3 AI misconceptions IT leaders must dispel


 Artificial intelligence is rapidly changing many aspects of how we work and live. (How many stories did you read last week about self-driving cars and job-stealing robots? Perhaps your holiday shopping involved some AI algorithms, as well.) But despite the constant flow of news, many misconceptions about AI remain.

AI doesn’t think in our sense of the word at all, Scriffignano explains. “In many ways, it’s not really intelligence. It’s regressive.” 

IT leaders should make deliberate choices about what AI can and can’t do on its own. “You have to pay attention to giving AI autonomy intentionally and not by accident,”


  1. Tomi Engdahl says:

    He’s making artificial intelligence better by having it play poker

    Noam Brown was never very good at poker. But an artificially intelligent program he created became the first to beat the world’s top players in no-limit Texas Hold’em, the game’s most popular variant.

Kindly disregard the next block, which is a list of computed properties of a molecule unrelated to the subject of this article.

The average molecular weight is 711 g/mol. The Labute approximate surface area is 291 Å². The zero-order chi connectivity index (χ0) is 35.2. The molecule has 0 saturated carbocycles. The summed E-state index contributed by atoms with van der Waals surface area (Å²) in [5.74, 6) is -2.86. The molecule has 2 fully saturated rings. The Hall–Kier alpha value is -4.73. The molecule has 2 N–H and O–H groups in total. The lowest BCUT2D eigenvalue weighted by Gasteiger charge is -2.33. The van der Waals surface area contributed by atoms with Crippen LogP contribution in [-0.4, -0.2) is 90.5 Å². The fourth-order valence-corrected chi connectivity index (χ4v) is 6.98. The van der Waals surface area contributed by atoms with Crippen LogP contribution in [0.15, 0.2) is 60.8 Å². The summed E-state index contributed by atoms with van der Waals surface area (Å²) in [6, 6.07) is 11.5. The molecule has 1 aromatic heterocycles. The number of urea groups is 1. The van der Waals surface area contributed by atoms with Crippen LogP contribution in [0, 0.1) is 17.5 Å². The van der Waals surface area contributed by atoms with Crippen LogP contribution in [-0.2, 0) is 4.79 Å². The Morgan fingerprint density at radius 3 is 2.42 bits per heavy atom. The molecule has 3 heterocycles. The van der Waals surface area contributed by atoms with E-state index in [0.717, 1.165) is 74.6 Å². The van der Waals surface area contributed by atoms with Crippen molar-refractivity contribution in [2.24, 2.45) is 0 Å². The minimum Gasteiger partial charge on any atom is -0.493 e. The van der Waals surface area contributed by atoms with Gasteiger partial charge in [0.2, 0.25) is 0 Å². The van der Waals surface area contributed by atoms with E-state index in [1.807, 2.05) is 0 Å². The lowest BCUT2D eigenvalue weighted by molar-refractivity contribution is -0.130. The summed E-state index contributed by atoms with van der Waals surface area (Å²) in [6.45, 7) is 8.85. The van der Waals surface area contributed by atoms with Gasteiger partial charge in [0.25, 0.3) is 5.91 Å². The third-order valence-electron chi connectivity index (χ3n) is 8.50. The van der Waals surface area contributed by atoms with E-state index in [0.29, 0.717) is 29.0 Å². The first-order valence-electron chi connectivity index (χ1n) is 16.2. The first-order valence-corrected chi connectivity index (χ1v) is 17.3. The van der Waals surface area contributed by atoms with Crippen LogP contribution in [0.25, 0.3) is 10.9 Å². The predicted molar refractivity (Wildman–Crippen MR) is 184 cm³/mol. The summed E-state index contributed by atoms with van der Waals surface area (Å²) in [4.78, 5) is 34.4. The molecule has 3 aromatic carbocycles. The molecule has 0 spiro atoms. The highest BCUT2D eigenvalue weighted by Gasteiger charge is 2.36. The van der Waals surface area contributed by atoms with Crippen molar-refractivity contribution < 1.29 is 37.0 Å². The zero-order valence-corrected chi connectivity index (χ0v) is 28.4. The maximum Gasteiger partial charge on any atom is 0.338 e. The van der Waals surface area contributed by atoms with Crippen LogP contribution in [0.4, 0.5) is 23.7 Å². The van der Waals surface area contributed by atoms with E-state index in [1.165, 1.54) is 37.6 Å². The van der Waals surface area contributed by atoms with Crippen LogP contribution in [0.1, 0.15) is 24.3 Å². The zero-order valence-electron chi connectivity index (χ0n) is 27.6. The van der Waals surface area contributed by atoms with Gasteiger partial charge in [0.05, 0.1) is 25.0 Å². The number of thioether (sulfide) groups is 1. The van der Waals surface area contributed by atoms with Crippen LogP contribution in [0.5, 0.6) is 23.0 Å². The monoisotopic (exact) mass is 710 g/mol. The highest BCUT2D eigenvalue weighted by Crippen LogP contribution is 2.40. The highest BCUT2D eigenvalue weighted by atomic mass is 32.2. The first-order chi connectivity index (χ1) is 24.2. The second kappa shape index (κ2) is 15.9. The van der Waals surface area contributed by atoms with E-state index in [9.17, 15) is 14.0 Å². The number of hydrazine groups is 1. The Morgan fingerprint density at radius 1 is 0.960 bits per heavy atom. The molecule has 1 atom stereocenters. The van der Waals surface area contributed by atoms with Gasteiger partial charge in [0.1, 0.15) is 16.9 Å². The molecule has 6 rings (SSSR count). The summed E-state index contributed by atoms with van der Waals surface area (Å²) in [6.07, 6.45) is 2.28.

In recent years, machines have defeated humans in checkers, chess, and Go—known as “perfect information” games, where both players know the exact state of play at any given point.

    Imperfect information games like poker, where hidden cards introduce strategies like bluffing, add another level of complexity

  2. Tomi Engdahl says:

    The US and China dominate investment in AI while Europe champions research. We’ve dug into the latest State of AI report to give you the key takeaways.


  3. Tomi Engdahl says:

    AI Trained on Old Scientific Papers Makes Discoveries Humans Missed

    Scientists used machine learning to reveal new scientific knowledge hidden in old research papers.

  4. Tomi Engdahl says:

    “Zero-shot” and “few-shot” learning—figuring out a task with little to no training—are important for AI. Here, researchers develop a system with “deep internal learning” that can sort out the internal structure of an image from scratch.


  5. Tomi Engdahl says:

    Facebook AI Pluribus defeats top poker professionals in 6-player Texas Hold ’em
    Pluribus beat five other human players with an unconventional bet-sizing strategy.

  6. Tomi Engdahl says:

    Carnegie Mellon and Facebook AI Beats
    Professionals in Six-Player Poker
    “Superhuman” card shark achieves new AI milestone


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